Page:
Again, this is just my opinion...but if they refuse to even take an antidepressant or read a self-help book, then they have decided that the addiction is worth more to them than their spouse. They have effectively chosen who they are going to pursue---their spouse, or another man (or woman, as is your case, Anon_15024). I think the faithful spouse, if they don't see that their husband/wife has any plan at all to try to get better, that they need to then take action based on that being the way things will be indefinitely. The faithful spouse needs to put himself/herself first, because the other is not going to do that, they are only going to seek to feed their addiction. I think there needs to be some natural consequences for their behavior.

    I'm really not trying to be a home-wrecker here! This is all just my opinion and I've never been in this situation myself. But I think you can only roll over and take it for so long before something's gotta give.
    michael3210 replied to alaska_mommy's response:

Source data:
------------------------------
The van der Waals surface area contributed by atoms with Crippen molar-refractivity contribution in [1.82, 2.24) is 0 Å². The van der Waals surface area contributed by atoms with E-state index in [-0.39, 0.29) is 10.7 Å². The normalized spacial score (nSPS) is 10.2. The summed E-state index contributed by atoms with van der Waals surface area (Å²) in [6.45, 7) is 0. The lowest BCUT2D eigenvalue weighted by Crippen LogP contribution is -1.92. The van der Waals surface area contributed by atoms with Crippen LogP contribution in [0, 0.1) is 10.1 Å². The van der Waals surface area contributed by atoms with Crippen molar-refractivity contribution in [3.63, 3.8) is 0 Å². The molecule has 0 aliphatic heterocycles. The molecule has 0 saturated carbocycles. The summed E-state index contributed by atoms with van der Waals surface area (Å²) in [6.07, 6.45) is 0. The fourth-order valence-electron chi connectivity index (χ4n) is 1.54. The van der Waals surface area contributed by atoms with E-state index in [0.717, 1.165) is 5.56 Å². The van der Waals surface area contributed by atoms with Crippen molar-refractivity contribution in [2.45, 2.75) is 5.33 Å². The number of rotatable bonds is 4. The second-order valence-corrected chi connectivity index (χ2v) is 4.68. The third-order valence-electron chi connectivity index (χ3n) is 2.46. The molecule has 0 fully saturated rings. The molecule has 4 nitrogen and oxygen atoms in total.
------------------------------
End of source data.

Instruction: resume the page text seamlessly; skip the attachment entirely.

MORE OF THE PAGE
anon_15024.......I truly feel for you and there are similarities in our situations. The main difference here though appears to be that your husband is also seeking "someone to listen to, someone to talk with," and he claimed he was not looking so much for a sexual connection. Actually I would tend to worry more about your situation than mine, because once people start connecting on an emotional level, sharing stories, comparing and consoling eachother's problems, in my opinion that opens the door to potentially dangerous romantic involvement. My wife however, is looking for the "wham-bam - Mr Right now" connection and has no interest in building a "relationship" with her sexual partners. I had a REALLY hard time understanding that, because to me, the emotional side has to come before I'm even interested in sex. Most of them are already married, one or two not, but none seem interested in changing their home situation....only looking for extra sex. Once I processed that through my head, (which was NOT easy) it became easier to consider her activity to almost be like "medication" rather than someone seeking an emotional connection to replace what might not be happening in her marriage. I know some may see this as me making an excuse to allow me to accept her behavior and avoid an unpleasant situation. But it does also play into the fact that this could indeed be her way of "self- medicating" something that happened long ago. I"m not making excuses to dull the sting that her activity has on my feelings, but just want you to know i can relate to the heartache you must deal with.